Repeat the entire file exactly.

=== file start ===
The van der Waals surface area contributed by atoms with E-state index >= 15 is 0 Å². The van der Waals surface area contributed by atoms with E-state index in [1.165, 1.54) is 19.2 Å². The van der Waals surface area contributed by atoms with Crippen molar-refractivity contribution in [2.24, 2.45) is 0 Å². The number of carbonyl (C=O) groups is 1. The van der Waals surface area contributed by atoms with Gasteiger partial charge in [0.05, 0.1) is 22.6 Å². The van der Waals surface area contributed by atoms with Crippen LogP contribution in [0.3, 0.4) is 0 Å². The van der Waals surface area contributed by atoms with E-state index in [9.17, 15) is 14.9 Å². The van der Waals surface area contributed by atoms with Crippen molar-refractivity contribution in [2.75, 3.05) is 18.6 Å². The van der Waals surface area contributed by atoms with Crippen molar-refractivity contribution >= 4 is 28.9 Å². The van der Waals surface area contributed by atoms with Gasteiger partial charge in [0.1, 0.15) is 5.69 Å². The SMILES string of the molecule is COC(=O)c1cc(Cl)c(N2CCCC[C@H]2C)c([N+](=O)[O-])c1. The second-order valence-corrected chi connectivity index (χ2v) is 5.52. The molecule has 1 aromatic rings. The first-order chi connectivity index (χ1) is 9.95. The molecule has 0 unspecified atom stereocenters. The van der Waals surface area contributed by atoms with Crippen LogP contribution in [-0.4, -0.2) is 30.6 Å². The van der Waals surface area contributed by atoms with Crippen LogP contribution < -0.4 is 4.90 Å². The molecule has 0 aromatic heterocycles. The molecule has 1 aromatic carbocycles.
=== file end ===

The van der Waals surface area contributed by atoms with E-state index >= 15 is 0 Å². The van der Waals surface area contributed by atoms with E-state index in [1.165, 1.54) is 19.2 Å². The van der Waals surface area contributed by atoms with Crippen molar-refractivity contribution in [2.24, 2.45) is 0 Å². The number of carbonyl (C=O) groups is 1. The van der Waals surface area contributed by atoms with Gasteiger partial charge in [0.05, 0.1) is 22.6 Å². The van der Waals surface area contributed by atoms with Crippen LogP contribution in [0.3, 0.4) is 0 Å². The van der Waals surface area contributed by atoms with E-state index in [9.17, 15) is 14.9 Å². The van der Waals surface area contributed by atoms with Crippen molar-refractivity contribution in [2.75, 3.05) is 18.6 Å². The van der Waals surface area contributed by atoms with Crippen molar-refractivity contribution >= 4 is 28.9 Å². The van der Waals surface area contributed by atoms with Gasteiger partial charge in [0.1, 0.15) is 5.69 Å². The SMILES string of the molecule is COC(=O)c1cc(Cl)c(N2CCCC[C@H]2C)c([N+](=O)[O-])c1. The second-order valence-corrected chi connectivity index (χ2v) is 5.52. The molecule has 1 aromatic rings. The first-order chi connectivity index (χ1) is 9.95. The molecule has 0 unspecified atom stereocenters. The van der Waals surface area contributed by atoms with Crippen LogP contribution in [-0.4, -0.2) is 30.6 Å². The van der Waals surface area contributed by atoms with Crippen LogP contribution < -0.4 is 4.90 Å². The molecule has 0 aromatic heterocycles. The molecule has 1 aromatic carbocycles.